In recent weeks, there has been an outcry from the residents of Greeley about the state of trash pickup during a transition of service from Northern Colorado Disposal to Waste Management.
Caught in this transition was the closure of a recycling center in Greeley, and recycling issues have been caught up in an economic glut. Bunting Disposal owner Bryan Bunting summed up the problem best: “It doesn’t make sense to get into financially,” he said. “You always have to have someone there to monitor it because people throw whatever they want in there.”
Bunting picks up recycling sends it to Waste Management’s Fort Collins facility, which charges Bunting for the service.
“They used to pay us for it, and then they quit paying us for it, and now they charge us for it,” Bunting said.
Windsor still offers recycling services, while Greeley residents can take their recycling to a disposal facility in Ault, but the problem is also an example of the challenges facing recycling. This isn’t just a local problem, but an international one.
Last year, China stopped accepting foreign trash, most of recycling, which was in turn never recycled. The New York Times summed up the issue this way: China announced last summer that it no longer wanted to import “foreign garbage.” Since Jan. 1, 2018, it has banned imports of various types of plastic and paper, and tightened standards for materials it does accept.
Waste disposal companies across the country are now wrestling with what to do with recycling. China’s biggest problem with the recycling is so much of it was contaminated. Again here’s Brian Bunting to encapsulate the issue: “Make sure there are no half-beers,” he said. “When we pick up at the college, that’s the worst. They have half a beer in there and it dumps out, and liquid is everywhere. They throw away half a plastic jar of mayonnaise. Everybody needs to keep everything clean and take the lids off.”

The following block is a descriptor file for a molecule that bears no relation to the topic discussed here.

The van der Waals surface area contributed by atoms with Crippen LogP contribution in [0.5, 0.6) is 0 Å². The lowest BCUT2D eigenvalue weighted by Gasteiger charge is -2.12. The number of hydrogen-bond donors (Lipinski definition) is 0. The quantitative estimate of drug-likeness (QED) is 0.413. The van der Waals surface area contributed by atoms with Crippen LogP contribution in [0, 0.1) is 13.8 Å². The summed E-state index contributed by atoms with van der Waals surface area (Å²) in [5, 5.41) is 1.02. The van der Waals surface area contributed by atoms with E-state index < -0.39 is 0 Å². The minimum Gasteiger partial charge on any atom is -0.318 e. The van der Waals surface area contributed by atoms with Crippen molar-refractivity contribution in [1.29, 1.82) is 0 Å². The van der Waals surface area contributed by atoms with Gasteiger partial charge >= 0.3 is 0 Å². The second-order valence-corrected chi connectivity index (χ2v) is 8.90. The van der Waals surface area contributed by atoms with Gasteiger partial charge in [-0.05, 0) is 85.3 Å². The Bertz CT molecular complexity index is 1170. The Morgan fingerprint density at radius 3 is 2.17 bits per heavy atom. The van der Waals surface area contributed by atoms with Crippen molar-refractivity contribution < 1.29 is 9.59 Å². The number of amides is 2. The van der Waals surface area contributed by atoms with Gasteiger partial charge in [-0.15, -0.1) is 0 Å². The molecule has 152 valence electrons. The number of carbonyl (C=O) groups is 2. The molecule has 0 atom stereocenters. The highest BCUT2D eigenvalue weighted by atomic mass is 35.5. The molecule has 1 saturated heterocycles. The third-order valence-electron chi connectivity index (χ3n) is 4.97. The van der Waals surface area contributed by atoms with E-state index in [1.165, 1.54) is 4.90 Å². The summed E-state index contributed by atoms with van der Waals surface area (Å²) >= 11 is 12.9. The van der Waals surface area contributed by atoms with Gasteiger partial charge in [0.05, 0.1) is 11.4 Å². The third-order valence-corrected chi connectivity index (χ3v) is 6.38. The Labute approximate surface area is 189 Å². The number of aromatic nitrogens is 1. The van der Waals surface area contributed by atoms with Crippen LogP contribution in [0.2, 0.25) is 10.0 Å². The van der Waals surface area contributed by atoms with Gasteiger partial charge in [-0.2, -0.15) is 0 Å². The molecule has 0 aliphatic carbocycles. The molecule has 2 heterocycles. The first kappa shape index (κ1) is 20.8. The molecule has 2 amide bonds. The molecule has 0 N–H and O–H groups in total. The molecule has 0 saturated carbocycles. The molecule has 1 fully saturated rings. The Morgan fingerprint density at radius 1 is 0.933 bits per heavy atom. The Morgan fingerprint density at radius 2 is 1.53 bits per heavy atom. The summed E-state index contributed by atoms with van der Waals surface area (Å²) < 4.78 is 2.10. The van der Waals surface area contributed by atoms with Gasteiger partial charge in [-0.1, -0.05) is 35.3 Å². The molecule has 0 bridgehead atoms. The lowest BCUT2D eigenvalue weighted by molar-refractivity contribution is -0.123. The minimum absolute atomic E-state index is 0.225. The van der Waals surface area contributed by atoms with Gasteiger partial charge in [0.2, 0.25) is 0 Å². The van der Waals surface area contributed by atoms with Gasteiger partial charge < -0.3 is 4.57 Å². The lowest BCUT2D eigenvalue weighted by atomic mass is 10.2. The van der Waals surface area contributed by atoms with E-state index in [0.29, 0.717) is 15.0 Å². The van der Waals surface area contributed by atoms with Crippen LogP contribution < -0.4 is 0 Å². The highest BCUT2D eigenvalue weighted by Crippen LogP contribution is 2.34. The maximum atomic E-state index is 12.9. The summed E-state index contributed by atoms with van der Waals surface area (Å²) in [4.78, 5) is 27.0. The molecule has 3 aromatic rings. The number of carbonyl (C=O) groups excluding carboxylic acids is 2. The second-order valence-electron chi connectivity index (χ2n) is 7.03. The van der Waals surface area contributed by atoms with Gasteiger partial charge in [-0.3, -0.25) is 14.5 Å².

Another issue is the absence of leadership on the matter on the local level. The Greeley City Council said it had no interest in opening a new facility — citing high costs — and didn’t seem all that interested in discussing it further.
“I know that there’s been some discussion in the city that the city should be taking responsibility for this recycling, and having looked at this in quite a bit of research that’s available right now, globally, recycling is a nightmare,” City Councilman Robb Casseday said. “So I’m going to suggest that we tell our citizens at this time it’s not even a discussion.”
Not only is recycling a nightmare, but waste disposal in general is a nightmare — as we have seen in recent weeks — and not trying to help solve this issue seems counterproductive. We should be at least discussing how to make this work, through better education on reducing waste, or through other programs.
The last thing we want to see are landfills that are filled to the rim faster because we don’t have a solution, but we better start thinking about one.
— The Tribune Editorial Board